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Vector is deleted after resize()

P: n/a
The codes below basically builds a binary tree. It runs well on Intel
compiler. However, when I use gcc 4.2.0, the assignment to b[i].right
causes segmentation fault. Tracing with valgrind reveals that the
particular memory address was deleted during push_back().

If I change the assignments to

int x = build_recursive(n-1);
int y = build_recursive(n-1);
b[i].left = x;
b[i].right = y;

there is no segmentation fault anymore. It seems to me the original
code has the b[i] value cached, hence, during the assignment to
b[i].right, it uses old b[i] which may be invalidated after
push_back() due to resize.

Any ideas? Compiler problems? or non-trivial bugs? Thanks.

#include <vector>
using std::vector;

class A {
public:
int left;
int right;
};

class B {
public:
void build(int n) {
b.clear();
next_index = 0;
int root = build_recursive(n);
}

int build_recursive(int n) {
int i = get_next_index();
if (n 0) {
b[i].left = build_recursive(n-1);
b[i].right = build_recursive(n-1);
}
return i;
}

int get_next_index(void) {
A a;
b.push_back(a);
int index = next_index++;
return index;
}

int next_index;
vector<Ab;
};

int main(int argc, char* argv[])
{
B tree;
tree.build(14);
return 0 ;
}

May 24 '07 #1
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9 Replies


P: n/a

"xman" <cs******@gmail.comwrote in message
news:11**********************@p47g2000hsd.googlegr oups.com...
The codes below basically builds a binary tree. It runs well on Intel
compiler. However, when I use gcc 4.2.0, the assignment to b[i].right
causes segmentation fault. Tracing with valgrind reveals that the
particular memory address was deleted during push_back().

If I change the assignments to

int x = build_recursive(n-1);
int y = build_recursive(n-1);
b[i].left = x;
b[i].right = y;

there is no segmentation fault anymore. It seems to me the original
code has the b[i] value cached, hence, during the assignment to
b[i].right, it uses old b[i] which may be invalidated after
push_back() due to resize.
Funny. Looks like your compiler is taking the address of the left part
before evaluating the right part... some kind of RVO failing badly. Try to
disable some (or all) optimizations and try again...

--
Marco
May 24 '07 #2

P: n/a

xman a scris:
The codes below basically builds a binary tree. It runs well on Intel
compiler. However, when I use gcc 4.2.0, the assignment to b[i].right
causes segmentation fault. Tracing with valgrind reveals that the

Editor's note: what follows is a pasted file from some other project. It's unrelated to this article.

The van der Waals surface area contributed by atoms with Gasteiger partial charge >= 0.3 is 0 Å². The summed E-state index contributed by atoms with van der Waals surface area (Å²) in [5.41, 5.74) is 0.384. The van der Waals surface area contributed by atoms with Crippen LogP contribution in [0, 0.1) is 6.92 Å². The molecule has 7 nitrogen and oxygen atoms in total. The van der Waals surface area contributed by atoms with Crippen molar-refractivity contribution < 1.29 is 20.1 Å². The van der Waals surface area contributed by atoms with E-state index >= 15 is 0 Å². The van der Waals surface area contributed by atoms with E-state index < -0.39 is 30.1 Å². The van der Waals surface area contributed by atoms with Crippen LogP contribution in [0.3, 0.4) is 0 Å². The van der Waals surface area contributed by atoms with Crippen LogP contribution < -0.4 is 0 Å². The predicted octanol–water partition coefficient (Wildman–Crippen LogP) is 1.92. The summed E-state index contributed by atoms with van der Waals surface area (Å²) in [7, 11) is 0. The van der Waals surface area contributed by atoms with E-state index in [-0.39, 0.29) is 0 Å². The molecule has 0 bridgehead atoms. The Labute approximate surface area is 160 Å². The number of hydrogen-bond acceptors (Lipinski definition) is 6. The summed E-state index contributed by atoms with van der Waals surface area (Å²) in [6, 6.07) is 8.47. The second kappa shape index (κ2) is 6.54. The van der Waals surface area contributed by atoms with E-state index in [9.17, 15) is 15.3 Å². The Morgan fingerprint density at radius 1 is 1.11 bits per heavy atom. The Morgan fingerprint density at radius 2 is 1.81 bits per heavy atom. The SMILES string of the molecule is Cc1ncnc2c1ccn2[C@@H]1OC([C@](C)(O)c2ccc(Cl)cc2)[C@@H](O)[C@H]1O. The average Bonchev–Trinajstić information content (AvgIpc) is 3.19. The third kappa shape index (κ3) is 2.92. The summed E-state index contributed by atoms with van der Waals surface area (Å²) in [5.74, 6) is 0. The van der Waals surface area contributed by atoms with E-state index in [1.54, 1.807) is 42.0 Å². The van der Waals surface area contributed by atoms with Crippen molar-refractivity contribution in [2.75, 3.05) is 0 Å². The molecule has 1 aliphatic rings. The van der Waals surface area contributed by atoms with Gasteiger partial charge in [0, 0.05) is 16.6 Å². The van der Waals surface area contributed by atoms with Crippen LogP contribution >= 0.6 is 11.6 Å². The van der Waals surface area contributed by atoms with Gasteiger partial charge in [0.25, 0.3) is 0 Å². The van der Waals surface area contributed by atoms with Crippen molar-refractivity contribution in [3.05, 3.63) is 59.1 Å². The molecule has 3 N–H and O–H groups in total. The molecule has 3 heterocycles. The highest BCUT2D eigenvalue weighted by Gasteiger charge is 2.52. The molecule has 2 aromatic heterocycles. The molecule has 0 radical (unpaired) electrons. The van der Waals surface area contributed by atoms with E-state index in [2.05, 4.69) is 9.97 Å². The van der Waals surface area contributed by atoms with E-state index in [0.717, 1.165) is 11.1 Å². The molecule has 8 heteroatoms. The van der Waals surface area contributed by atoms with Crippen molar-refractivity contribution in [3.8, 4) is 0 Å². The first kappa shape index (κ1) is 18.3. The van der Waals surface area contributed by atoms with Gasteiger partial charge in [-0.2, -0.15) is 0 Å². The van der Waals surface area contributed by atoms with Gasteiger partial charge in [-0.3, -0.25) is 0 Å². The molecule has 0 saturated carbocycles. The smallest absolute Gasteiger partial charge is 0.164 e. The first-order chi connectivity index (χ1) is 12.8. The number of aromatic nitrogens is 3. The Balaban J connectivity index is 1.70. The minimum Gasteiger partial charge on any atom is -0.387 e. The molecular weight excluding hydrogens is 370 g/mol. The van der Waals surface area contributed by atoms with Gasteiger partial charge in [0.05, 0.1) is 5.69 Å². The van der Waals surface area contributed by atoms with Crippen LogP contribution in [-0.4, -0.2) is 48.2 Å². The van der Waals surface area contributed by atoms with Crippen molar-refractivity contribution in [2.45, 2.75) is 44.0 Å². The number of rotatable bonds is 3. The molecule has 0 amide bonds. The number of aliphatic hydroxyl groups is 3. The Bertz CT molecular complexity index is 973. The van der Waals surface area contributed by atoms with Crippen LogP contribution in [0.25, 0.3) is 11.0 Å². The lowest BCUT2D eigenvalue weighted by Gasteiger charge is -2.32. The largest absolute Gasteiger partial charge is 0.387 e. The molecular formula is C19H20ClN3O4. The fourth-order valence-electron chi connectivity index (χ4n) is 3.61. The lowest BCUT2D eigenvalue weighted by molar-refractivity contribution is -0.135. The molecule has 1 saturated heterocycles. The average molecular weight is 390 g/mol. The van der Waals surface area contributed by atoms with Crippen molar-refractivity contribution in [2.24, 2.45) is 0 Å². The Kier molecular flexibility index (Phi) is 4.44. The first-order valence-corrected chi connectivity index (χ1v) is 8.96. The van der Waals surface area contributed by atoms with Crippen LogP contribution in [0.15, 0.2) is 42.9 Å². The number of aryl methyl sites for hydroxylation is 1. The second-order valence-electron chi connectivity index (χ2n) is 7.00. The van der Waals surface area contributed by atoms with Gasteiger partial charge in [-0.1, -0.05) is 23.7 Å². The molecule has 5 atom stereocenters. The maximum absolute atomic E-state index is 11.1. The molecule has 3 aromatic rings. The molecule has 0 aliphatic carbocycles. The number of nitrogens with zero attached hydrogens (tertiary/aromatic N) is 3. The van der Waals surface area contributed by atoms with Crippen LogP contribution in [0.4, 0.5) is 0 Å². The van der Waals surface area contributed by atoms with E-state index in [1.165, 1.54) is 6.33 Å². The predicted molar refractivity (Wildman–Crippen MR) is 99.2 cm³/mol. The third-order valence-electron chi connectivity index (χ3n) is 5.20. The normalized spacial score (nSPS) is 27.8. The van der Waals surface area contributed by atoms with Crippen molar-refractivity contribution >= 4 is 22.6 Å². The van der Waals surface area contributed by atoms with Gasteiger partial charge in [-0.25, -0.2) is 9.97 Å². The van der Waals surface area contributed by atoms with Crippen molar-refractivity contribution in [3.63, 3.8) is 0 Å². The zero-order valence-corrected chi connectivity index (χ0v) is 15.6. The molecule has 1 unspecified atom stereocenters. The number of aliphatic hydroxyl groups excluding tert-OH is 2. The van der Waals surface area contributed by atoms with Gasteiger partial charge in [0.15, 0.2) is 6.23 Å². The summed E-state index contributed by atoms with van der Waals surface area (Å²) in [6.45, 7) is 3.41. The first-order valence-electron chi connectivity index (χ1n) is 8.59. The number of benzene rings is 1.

particular memory address was deleted during push_back().

If I change the assignments to

int x = build_recursive(n-1);
int y = build_recursive(n-1);
b[i].left = x;
b[i].right = y;

there is no segmentation fault anymore. It seems to me the original
code has the b[i] value cached, hence, during the assignment to
b[i].right, it uses old b[i] which may be invalidated after
push_back() due to resize.

Any ideas? Compiler problems? or non-trivial bugs? Thanks.

#include <vector>
using std::vector;

class A {
public:
int left;
int right;
};

class B {
public:
void build(int n) {
b.clear();
next_index = 0;
int root = build_recursive(n);
}

int build_recursive(int n) {
int i = get_next_index();
if (n 0) {
b[i].left = build_recursive(n-1);
b[i].right = build_recursive(n-1);
}
return i;
}

int get_next_index(void) {
A a;
b.push_back(a);
int index = next_index++;
return index;
}

int next_index;
vector<Ab;
};

int main(int argc, char* argv[])
{
B tree;
tree.build(14);
return 0 ;
}
I'm using windows and there is no segmentation fault.
You can choose to reserve() the size instead of clean().. in build()
function. That way, there will be no resizes.

May 24 '07 #3

P: n/a
On May 24, 7:55 pm, asterisc <Rares....@ni.comwrote:
I'm using windows and there is no segmentation fault.
You can choose to reserve() the size instead of clean().. in build()
function. That way, there will be no resizes.
Whether a program segfault is tricky. I traced the execution using
Valgrind and confirmed that it writes to a freed memory address. See
trace below. reserve() doesnt serve the purpose because I dont know
how many to reserve.

==24373== Invalid write of size 4
==24373== at 0x407A41:
KDTree::build_tree_recursive(std::vector<int, std::allocator<int
const&) (kdtree.h:240)
==24373== by 0x407A39:
KDTree::build_tree_recursive(std::vector<int, std::allocator<int
const&) (kdtree.h:240)
==24373== by 0x407A39:
KDTree::build_tree_recursive(std::vector<int, std::allocator<int
const&) (kdtree.h:240)
==24373== by 0x407A08:
KDTree::build_tree_recursive(std::vector<int, std::allocator<int
const&) (kdtree.h:239)
==24373== by 0x407A08:
KDTree::build_tree_recursive(std::vector<int, std::allocator<int
const&) (kdtree.h:239)
==24373== by 0x407A08:
KDTree::build_tree_recursive(std::vector<int, std::allocator<int
const&) (kdtree.h:239)
==24373== by 0x407CA7: KDTree::build_tree() (kdtree.h:188)
==24373== by 0x401463: main (main.cpp:26)
==24373== Address 0x54565CC is 1,436 bytes inside a block of size
900,960 free'd
==24373== at 0x4A051A0: operator delete(void*) (vg_replace_malloc.c:
244)
==24373== by 0x4039B2: